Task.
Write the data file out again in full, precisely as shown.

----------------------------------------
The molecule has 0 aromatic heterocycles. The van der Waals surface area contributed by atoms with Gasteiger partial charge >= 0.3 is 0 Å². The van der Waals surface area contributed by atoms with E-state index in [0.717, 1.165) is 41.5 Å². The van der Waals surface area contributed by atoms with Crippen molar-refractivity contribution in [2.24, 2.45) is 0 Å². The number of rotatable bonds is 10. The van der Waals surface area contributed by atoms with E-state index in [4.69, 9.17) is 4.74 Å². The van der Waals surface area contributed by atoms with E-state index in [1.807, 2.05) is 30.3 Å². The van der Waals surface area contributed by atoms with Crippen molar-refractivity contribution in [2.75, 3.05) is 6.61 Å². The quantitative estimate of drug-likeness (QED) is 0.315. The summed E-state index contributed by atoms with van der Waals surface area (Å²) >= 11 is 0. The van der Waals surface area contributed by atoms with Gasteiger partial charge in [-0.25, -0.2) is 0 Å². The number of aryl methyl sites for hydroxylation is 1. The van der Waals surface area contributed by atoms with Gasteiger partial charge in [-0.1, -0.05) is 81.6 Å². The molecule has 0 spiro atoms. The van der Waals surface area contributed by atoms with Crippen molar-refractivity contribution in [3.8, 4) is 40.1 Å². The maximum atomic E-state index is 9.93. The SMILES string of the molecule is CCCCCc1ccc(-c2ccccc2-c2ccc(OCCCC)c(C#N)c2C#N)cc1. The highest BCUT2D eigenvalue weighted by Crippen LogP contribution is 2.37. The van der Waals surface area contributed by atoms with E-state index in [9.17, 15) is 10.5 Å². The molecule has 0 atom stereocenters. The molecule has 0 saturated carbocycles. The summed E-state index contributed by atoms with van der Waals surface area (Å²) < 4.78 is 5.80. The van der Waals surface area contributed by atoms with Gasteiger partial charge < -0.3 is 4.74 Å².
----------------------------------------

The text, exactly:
The molecule has 0 aromatic heterocycles. The van der Waals surface area contributed by atoms with Gasteiger partial charge >= 0.3 is 0 Å². The van der Waals surface area contributed by atoms with E-state index in [0.717, 1.165) is 41.5 Å². The van der Waals surface area contributed by atoms with Crippen molar-refractivity contribution in [2.24, 2.45) is 0 Å². The number of rotatable bonds is 10. The van der Waals surface area contributed by atoms with E-state index in [4.69, 9.17) is 4.74 Å². The van der Waals surface area contributed by atoms with E-state index in [1.807, 2.05) is 30.3 Å². The van der Waals surface area contributed by atoms with Crippen molar-refractivity contribution in [2.75, 3.05) is 6.61 Å². The quantitative estimate of drug-likeness (QED) is 0.315. The summed E-state index contributed by atoms with van der Waals surface area (Å²) >= 11 is 0. The van der Waals surface area contributed by atoms with Gasteiger partial charge in [-0.25, -0.2) is 0 Å². The number of aryl methyl sites for hydroxylation is 1. The van der Waals surface area contributed by atoms with Gasteiger partial charge in [-0.1, -0.05) is 81.6 Å². The molecule has 0 spiro atoms. The van der Waals surface area contributed by atoms with Crippen molar-refractivity contribution in [3.8, 4) is 40.1 Å². The maximum atomic E-state index is 9.93. The SMILES string of the molecule is CCCCCc1ccc(-c2ccccc2-c2ccc(OCCCC)c(C#N)c2C#N)cc1. The highest BCUT2D eigenvalue weighted by Crippen LogP contribution is 2.37. The van der Waals surface area contributed by atoms with E-state index in [9.17, 15) is 10.5 Å². The molecule has 0 atom stereocenters. The molecule has 0 saturated carbocycles. The summed E-state index contributed by atoms with van der Waals surface area (Å²) < 4.78 is 5.80. The van der Waals surface area contributed by atoms with Gasteiger partial charge < -0.3 is 4.74 Å².